• Ravel: L'heure espagnole - Géori Boué (Concepcion), Roger Bourdin (Ramiro), Orchestre National de France, conductor: Manuel Rosenthal. Paris 28 December 1944. IMV 027.
  • Ibert: Concertino da camera for alto saxophone and eleven instruments, Debussy: Rapsodie, Loeffler: Poeme paien d'apres Virgile - Marcel Mule, Orchestre Philharmonique de Paris, conductor Manuel Rosenthal. Paris, 1952, 2-EMI 85240.
  • Glazounov: Suite from Raymonda - Orchestre Philharmonique de Paris, conductor Manuel Rosenthal. Paris, 1952, 2-EMI 85240.
  • Scriabin: The Poem of Ecstasy - Orchestre Philharmonique de Paris, conductor Manuel Rosenthal. Paris, 1952, 2-EMI 85240.
  • Sauguet: Les caprices de Marianne - Andrée Esposito (Marianne), Michel Sénéchal (Coelio), Camille Maurane (Octave), Orchestre Radio-Lyrique, conductor: Manuel Rosenthal. Paris, 27–28 May 1959. SOCD 98/99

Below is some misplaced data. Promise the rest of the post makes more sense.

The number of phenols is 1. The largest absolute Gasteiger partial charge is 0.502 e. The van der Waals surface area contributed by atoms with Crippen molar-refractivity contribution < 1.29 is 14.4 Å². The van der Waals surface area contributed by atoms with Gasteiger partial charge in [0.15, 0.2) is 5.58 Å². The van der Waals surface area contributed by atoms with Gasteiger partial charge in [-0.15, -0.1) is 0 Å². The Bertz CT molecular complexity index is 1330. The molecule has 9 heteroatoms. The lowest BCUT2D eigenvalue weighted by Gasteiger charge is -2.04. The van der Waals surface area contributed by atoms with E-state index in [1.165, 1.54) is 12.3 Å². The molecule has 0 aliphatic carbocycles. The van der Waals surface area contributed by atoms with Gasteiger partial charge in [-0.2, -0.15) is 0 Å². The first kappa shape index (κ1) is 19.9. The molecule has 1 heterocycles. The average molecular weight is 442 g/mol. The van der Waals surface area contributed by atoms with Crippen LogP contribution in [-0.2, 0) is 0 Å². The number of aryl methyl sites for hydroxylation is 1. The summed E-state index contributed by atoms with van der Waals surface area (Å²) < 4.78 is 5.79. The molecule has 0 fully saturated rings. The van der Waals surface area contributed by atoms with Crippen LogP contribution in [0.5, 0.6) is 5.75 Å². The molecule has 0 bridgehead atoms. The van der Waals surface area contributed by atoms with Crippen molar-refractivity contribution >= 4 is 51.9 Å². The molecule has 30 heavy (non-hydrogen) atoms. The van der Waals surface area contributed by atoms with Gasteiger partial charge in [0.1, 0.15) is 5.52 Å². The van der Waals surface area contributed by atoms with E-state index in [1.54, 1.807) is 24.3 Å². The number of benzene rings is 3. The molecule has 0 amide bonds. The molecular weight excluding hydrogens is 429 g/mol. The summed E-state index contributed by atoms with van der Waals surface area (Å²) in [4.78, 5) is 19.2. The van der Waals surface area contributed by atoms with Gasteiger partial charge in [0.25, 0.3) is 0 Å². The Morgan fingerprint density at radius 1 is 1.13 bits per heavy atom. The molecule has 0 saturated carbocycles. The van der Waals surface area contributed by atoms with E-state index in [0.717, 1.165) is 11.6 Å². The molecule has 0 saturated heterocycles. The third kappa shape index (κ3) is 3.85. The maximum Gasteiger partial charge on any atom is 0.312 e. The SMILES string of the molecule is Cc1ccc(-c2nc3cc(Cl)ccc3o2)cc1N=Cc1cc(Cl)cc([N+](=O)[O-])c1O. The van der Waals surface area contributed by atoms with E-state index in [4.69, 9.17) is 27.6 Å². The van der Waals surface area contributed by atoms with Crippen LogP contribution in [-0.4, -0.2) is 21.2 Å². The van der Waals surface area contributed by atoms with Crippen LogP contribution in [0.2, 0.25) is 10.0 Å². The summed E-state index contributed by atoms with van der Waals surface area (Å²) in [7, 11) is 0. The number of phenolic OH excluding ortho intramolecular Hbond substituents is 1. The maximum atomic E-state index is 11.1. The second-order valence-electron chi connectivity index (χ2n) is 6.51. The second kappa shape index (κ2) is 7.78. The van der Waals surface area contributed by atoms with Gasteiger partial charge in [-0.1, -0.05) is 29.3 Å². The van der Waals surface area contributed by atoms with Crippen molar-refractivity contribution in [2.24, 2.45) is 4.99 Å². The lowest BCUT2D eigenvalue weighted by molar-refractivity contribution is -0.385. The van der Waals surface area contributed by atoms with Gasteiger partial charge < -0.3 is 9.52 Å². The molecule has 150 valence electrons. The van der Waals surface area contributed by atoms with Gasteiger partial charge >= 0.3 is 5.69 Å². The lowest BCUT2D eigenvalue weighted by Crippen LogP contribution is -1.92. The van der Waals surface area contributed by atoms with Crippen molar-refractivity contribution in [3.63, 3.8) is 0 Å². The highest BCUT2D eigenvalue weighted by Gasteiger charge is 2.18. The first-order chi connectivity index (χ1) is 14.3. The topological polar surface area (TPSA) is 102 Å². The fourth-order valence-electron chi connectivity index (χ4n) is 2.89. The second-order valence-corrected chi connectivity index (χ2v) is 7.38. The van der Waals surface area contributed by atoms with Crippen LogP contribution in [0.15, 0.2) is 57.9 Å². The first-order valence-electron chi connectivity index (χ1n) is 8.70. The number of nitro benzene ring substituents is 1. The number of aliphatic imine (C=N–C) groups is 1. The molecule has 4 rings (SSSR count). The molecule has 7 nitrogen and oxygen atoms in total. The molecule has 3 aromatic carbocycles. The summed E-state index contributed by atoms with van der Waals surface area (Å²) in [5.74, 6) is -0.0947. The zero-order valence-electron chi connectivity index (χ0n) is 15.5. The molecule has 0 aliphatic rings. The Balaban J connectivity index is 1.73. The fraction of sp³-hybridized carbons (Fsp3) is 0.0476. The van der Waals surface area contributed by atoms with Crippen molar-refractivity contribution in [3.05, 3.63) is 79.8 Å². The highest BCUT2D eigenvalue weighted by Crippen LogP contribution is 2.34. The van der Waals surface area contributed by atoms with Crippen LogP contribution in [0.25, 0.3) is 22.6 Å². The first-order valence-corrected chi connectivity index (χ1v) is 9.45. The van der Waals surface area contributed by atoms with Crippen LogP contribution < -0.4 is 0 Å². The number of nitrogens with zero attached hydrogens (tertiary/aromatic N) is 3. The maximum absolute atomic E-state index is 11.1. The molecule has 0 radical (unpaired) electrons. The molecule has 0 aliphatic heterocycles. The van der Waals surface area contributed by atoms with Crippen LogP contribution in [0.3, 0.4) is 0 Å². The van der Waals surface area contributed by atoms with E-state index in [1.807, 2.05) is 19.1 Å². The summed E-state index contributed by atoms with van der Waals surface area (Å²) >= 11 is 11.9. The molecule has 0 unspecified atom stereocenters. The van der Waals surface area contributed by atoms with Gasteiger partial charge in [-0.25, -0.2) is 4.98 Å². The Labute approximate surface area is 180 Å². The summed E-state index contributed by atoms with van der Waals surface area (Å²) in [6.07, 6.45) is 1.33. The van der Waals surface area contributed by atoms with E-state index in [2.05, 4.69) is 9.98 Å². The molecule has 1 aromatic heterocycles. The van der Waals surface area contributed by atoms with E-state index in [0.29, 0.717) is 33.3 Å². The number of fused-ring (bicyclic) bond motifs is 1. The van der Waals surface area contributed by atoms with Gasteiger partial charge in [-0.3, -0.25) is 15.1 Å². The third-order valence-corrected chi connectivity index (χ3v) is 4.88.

• Bizet: Les pêcheurs de perles - Jeanine Micheau (Leila), Alain Vanzo (Nadir), Gabriel Bacquier (Zurgia), Lucien Lovano (Nourabad), Chœur de la RTF, Orchestre Radio-Lyrique, conductor: Manuel Rosenthal. Paris, 25 June 1959. GALA GL 100.504
  • Messiaen: Chronochromie - Orchestre National de France, conductor Manuel Rosenthal. Ades 14122.
  • Lalo: Symphonie espagnole and other French works for violin and orchestra. Arthur Grumiaux (violin), Orchestre des Concerts Lamoureux, conductor: Manuel Rosenthal. Eloquence 462 579-2.
  • Satie: Parade, Trois Petite Pieces Montées, Socrate, En habit de cheval. French National Radio & Television Orchestra, Manuel Rosenthal. 1968. Everest - EVERCD014
  • Offenbach: Pomme d'api, M. Choufleuri restera chez lui le . . ., Mesdames de la Halle - Mady Mesplé, Jean-Philippe Lafont, Léonard Pezzino, Charles Burles, Michel Trempont, Michel Hamel; Orchestre Philharmonique de Monte-Carlo, Ensemble Choral Jean Laforge, Conductor: Manuel Rosenthal. Monte Carlo 21–29 September 1982. EMI 3952972.